The law of gravity works everywhere on our planet. Yet at some places, gravity doesn’t work. Few people know this. For some strange reasons, people and objects start floating into space. It is annoying and very dangerous and requires action by authorities.
Physicists call this phenomenon Gravity Failure.
If you think this sounds like total nonsense, you are absolutely right. There is no such thing as Gravity Failure. It doesn’t exist.
In mainstream economics there is a similar phenomenon. It is called Market Failure. It runs like this:
“Free markets work fine everywhere on our planet. But for some strange reasons, sometimes they don’t. It is annoying and very dangerous and requires action by authorities.”
Unlike Gravity Failure, Market Failure is widely accepted in the economics profession. Market Failure comes in various forms. There are so-called natural monopolies, there are cartels, externalities, path dependence, free rider problems and asymmetric information.
In 1970, a Mr. George Akerlof wrote a pioneering article titled The Market for Lemons: Quality Uncertainty and the Market Mechanism. It was published in the American Economic Review. The article is known as the lemon’s problem in economics. It alludes to troubles caused by asymmetric information.
Mr. Akerlof is the husband of Mrs. Janet Yellen, an earlier chairman of the US Federal Reserve. Husband and wife surely are a power-couple in the economics profession.
In 2001 Mr. Akerlof received the Nobel Prize Economics – along with Michael Spence and Joseph Stiglitz – for their analyses of markets troubled by asymmetric information.
The story of the lemons goes like this:
A second-hand car dealer has more information about the quality of a used car than the buyer. He is in a position to rip off the buyer by selling him a Lemon, that is, a bad car. Don’t trust that man. It is a clear case of asymmetric information. It is a very serious market failure.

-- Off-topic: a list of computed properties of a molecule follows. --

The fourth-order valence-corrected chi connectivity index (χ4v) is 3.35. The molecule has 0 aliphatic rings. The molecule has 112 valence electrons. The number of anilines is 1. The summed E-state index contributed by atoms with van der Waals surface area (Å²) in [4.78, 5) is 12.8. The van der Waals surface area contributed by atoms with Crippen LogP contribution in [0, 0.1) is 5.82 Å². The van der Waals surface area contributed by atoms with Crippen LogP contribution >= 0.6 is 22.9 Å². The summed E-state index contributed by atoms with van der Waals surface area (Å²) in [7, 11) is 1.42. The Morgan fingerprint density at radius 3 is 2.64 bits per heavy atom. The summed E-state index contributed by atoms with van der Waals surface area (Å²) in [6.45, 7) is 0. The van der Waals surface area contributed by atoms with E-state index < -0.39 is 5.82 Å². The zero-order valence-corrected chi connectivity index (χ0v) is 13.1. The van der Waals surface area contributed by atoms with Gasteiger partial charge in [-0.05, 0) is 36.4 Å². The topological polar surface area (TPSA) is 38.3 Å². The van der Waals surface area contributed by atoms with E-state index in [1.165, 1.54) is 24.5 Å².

Mr. Akerlof predicted that, as a result of this very serious market failure, the whole used car market would disappear. He spiced up his article with sufficient mathematical formulae to subtly imply to the intrigued reader that I am smart and you are dumb. I am right and you are wrong. And there is nothing you can do about it.
Mr. Wormwood is the perfect example of the second-hand car salesman Mr. Akerlof has mind. He is a fictional character in Matilda, a delightful children’s book written by the brilliant Roald Dahl. In 1996 Matilda was made into a movie, with Mr. Wormwood played – majestically – by a grand Danny De Vito.
In the movie there is a scene where Mr. Wormwood gives a spectacular masterclass to his young children Michael and Matilda. He attempts to educate in the art of selling a Lemon.
Attach the bumpers with super – super – glue instead of welding, reverse the odometer with a drill, pour sawdust in the gearbox so that the engine runs sweet as a nut… at least for a short while.
When Matilda tells her father that this is not an honest way to do business, Mr. Wormwood not so subtly implies that I am smart and you are dumb. I am big and you are little. I am right and you are wrong.
And there is nothing you can do about it.
Or so he thought … hint, watch the super – super glue. Double Bingo!
Mr. Wormwood may be the epitome of the not-so-honest second-hand car sales man. But he does not create market failure. He is just a cheater.
The idea of risk is very important in free markets. Risk significantly impacts the value of all goods and services. In any transaction one party is always being asked to accept more risk than the other party.
Buyers typically think they always take more risk – being ripped off, making the wrong choice, looking dumb… buying a Lemon.
Sellers counter this by implementing risk reversal, a term invented by business-growth strategist Jay Abraham. The idea is to overcome risk by taking it away from the buyer. Key is to describe risk reversal in plain language.
‘100% guarantee! Try it, use it, and I give you all your money back. No questions asked’
When described like this, the whole thing is guaranteed. The buyer’s risk is gone.